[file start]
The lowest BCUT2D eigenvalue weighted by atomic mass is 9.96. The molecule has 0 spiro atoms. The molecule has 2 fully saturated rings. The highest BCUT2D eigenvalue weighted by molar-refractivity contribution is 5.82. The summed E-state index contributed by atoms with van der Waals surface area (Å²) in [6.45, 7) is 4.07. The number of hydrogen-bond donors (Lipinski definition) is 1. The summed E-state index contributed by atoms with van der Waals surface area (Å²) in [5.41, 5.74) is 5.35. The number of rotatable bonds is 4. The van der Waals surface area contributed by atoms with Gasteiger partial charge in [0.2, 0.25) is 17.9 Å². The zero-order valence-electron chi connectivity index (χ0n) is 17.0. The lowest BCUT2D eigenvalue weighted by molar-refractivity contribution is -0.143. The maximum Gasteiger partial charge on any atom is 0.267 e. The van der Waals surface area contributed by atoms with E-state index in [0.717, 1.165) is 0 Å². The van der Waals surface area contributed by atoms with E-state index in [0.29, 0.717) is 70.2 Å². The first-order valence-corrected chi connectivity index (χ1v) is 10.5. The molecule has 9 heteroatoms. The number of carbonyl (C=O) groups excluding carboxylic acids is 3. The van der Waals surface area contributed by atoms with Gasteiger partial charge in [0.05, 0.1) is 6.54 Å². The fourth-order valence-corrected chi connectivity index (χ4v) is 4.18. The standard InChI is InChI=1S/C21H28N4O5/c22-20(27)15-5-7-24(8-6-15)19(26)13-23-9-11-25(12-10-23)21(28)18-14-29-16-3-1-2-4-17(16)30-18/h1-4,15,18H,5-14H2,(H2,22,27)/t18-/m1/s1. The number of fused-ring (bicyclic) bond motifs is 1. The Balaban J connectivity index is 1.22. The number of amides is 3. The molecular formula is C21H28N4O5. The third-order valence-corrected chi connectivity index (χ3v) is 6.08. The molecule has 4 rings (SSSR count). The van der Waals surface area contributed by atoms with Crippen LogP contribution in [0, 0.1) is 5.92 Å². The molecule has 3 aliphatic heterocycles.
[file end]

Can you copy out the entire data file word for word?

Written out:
The lowest BCUT2D eigenvalue weighted by atomic mass is 9.96. The molecule has 0 spiro atoms. The molecule has 2 fully saturated rings. The highest BCUT2D eigenvalue weighted by molar-refractivity contribution is 5.82. The summed E-state index contributed by atoms with van der Waals surface area (Å²) in [6.45, 7) is 4.07. The number of hydrogen-bond donors (Lipinski definition) is 1. The summed E-state index contributed by atoms with van der Waals surface area (Å²) in [5.41, 5.74) is 5.35. The number of rotatable bonds is 4. The van der Waals surface area contributed by atoms with Gasteiger partial charge in [0.2, 0.25) is 17.9 Å². The zero-order valence-electron chi connectivity index (χ0n) is 17.0. The lowest BCUT2D eigenvalue weighted by molar-refractivity contribution is -0.143. The maximum Gasteiger partial charge on any atom is 0.267 e. The van der Waals surface area contributed by atoms with E-state index in [0.717, 1.165) is 0 Å². The van der Waals surface area contributed by atoms with E-state index in [0.29, 0.717) is 70.2 Å². The first-order valence-corrected chi connectivity index (χ1v) is 10.5. The molecule has 9 heteroatoms. The number of carbonyl (C=O) groups excluding carboxylic acids is 3. The van der Waals surface area contributed by atoms with Gasteiger partial charge in [0.05, 0.1) is 6.54 Å². The fourth-order valence-corrected chi connectivity index (χ4v) is 4.18. The standard InChI is InChI=1S/C21H28N4O5/c22-20(27)15-5-7-24(8-6-15)19(26)13-23-9-11-25(12-10-23)21(28)18-14-29-16-3-1-2-4-17(16)30-18/h1-4,15,18H,5-14H2,(H2,22,27)/t18-/m1/s1. The number of fused-ring (bicyclic) bond motifs is 1. The Balaban J connectivity index is 1.22. The number of amides is 3. The molecular formula is C21H28N4O5. The third-order valence-corrected chi connectivity index (χ3v) is 6.08. The molecule has 4 rings (SSSR count). The van der Waals surface area contributed by atoms with Crippen LogP contribution in [0, 0.1) is 5.92 Å². The molecule has 3 aliphatic heterocycles.